David Blaine has spent the past few days electrocuting himself, which is something that we can all cross off our bucket lists now. Gone are the days that we stalk the New York underground just on the off chance he might step into a puddle that we had threaded a live cable through. It’s a happy day, a future filled with a new series of X Factor and Nigella Lawson’s breasts. We should be rejoicing, except that Blaine has managed to survive yet again.
Blaine is renowned the World over for putting himself right in the pathway of certain death; only to thwart it and go on to annoy the rest of the World with his ‘look at me, even suspending myself in ice isn’t slowing me down.’ After the apocalypse the only things that are going to be around to populate the Earth and parts of Cher’s face, Mormons and David Blaine, cracking himself out a giant block of cheese to rapturous applause from the armies of cockroaches ready to strike for World domination.
Blaine, 39 has fought the wind, sea and the Earth itself and come up trumps, without a blemish on his stylish yet attractive beard. By the time that you read this Blaine will have finished his most recent extravagant spectacle and gone back to amazing his wife with card tricks, where he uses wet knives instead of cards. In a wind turbine. At dusk. He’s that good.
Except he’s not that good really.
David Blaine is one of the most arrogant men on the planet. He’s insufferable. With his desire to gain acceptance from everyone, his increasingly extravagant showing off just puts people off. Big whoop, you’re invulnerable to the forces of nature, I can make a great cheese toastie. What do you think about that?
When it comes to Blaine, the charisma that a magician needs to hook his audience isn’t there and this often leaves me feeling a bit deflated.
When it comes to dramatic spectacles, Blaine’s performances always excite and attract lots of attention, but the effect doesn’t last for long. You don’t hear anyone talking about when David Blaine stood on that pole that time, whereas people can’t stop talking about the time that Dynamo turned that bottle of Rose into a cat. A cat that could sing dirty limericks. The specifics of Blaine’s acts seem to fade slightly over time, eventually becoming a forgotten memory about something someone might have seen, but could also be a really boring dream.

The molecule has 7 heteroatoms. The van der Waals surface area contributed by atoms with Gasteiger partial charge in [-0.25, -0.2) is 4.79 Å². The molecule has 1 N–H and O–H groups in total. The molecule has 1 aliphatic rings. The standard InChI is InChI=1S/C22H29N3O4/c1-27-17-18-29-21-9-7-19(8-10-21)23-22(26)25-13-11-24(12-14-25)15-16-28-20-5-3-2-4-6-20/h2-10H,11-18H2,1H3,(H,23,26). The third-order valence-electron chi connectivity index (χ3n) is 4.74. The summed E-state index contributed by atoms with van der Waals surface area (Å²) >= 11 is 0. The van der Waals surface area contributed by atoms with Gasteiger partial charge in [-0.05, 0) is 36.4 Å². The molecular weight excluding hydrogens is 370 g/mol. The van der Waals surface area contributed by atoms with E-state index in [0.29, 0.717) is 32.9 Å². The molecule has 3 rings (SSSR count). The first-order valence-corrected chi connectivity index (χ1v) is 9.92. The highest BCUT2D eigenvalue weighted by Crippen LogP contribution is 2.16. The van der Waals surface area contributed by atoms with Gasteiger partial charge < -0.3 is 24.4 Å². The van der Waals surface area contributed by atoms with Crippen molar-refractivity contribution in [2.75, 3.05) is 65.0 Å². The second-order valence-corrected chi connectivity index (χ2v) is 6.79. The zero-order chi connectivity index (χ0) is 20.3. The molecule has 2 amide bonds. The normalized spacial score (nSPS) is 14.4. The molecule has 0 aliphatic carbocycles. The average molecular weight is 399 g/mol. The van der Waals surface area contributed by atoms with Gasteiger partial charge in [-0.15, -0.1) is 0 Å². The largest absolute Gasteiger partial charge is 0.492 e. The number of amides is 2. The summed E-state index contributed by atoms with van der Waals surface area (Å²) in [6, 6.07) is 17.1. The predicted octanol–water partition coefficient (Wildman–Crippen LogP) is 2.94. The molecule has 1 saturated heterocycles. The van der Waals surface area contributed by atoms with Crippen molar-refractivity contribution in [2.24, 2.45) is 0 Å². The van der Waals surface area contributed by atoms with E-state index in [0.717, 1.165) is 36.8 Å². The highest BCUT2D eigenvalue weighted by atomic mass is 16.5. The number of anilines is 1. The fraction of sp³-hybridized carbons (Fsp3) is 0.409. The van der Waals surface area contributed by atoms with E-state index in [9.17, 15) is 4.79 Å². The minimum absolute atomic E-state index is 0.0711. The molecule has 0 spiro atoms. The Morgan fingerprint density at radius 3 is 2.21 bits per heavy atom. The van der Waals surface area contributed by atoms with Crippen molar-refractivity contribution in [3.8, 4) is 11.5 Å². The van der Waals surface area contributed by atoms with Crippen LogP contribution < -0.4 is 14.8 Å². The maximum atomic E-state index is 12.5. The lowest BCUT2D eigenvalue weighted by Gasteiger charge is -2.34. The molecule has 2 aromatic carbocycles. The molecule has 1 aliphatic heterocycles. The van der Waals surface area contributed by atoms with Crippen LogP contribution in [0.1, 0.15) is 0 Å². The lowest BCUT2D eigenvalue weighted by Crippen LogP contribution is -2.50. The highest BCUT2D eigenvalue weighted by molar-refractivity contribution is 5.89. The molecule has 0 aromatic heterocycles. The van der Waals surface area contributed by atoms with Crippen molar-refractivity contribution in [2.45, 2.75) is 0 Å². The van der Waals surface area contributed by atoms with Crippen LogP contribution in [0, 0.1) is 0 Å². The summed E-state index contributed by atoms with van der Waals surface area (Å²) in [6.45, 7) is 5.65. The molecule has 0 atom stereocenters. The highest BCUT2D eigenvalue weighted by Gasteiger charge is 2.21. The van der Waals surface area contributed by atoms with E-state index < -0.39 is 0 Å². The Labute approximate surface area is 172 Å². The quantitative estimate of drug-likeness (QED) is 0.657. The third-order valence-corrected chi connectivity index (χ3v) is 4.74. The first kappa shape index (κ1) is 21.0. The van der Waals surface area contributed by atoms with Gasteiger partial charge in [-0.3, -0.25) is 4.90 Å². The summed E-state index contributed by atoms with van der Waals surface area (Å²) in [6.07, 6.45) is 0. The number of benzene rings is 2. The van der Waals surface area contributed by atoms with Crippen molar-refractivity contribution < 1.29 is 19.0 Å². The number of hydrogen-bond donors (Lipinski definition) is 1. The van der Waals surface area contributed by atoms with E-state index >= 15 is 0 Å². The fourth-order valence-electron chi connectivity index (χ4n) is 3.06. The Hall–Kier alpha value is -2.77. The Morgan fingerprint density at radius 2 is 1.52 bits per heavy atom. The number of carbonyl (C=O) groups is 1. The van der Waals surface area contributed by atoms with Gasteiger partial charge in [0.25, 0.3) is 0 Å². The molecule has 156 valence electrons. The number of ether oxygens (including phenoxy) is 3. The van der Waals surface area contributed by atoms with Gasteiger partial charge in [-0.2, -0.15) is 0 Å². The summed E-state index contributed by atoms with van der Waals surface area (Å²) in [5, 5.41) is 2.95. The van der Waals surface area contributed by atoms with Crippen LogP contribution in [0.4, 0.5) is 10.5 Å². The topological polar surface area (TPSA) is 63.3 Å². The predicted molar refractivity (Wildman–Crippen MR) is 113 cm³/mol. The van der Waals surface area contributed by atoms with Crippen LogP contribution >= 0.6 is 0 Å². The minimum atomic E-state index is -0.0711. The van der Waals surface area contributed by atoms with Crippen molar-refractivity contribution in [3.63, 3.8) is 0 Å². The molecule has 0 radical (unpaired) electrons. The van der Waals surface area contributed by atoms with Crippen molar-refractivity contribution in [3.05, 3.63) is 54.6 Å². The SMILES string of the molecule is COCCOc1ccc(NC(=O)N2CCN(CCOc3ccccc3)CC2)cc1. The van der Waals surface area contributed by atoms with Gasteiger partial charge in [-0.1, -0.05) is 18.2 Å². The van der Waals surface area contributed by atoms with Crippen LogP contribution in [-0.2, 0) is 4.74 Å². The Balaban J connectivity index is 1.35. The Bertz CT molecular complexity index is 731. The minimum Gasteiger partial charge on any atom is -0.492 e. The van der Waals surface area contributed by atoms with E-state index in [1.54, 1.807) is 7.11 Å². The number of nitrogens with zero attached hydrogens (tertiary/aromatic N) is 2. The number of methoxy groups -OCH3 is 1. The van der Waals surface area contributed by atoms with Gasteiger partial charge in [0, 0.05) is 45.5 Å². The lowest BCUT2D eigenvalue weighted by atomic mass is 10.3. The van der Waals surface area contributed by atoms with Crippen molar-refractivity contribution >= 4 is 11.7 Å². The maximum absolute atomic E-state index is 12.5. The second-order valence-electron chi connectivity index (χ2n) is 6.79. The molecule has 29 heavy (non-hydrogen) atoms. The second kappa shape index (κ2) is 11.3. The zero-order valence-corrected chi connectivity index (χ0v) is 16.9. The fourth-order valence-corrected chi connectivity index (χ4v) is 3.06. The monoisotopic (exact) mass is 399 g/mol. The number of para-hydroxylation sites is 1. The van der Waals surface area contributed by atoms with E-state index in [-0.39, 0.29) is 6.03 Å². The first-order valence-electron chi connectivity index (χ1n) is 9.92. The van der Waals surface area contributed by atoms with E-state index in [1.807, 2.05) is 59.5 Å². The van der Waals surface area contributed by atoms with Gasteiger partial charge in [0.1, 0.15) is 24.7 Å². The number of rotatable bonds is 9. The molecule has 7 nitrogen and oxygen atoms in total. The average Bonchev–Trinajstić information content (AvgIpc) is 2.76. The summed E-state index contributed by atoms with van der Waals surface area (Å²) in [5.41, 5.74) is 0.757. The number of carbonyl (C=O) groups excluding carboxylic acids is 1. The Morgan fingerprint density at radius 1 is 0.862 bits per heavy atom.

I love magic. Being shocked by something that you can’t explain is unashamedly juvenile and one of the few times that it’s alright not to have work something out, but when it comes to Blaine, the charisma that a magician needs to hook his audience isn’t there and this often leaves me feeling a bit deflated about the mad deeds that he gets up to. Yes, you’re buried alive, but could you maybe tell a joke or two while you’re at it? Or tell a funny anecdote about when you met TV’s Quincy M.E., Jack Klugman? It’s a shame that he hasn’t realised how entertaining being entertained is, instead of watching him essentially do nothing in a variety of places. It might be called magic, but it’s definitely magic in the loosest term possible. David Blaine is as magical as making a fart stretch out for as long as possible, just because you can. Or having a shower so hot that you fear you may never grow hair on your back again. It’s more endurance challenges than feats of magic and wonder; which is fine on it’s own, look at James Cracknell. He’s had to put up for years talking to Ben Fogle; a man so dull that even bacteria eating his face failed to lively his Countryfile reject personality, but maybe when David Blaine takes up his position against an active volcano, or an army of pyrosexuals he could crack a few jokes sometimes; perhaps something about Simon Weston?
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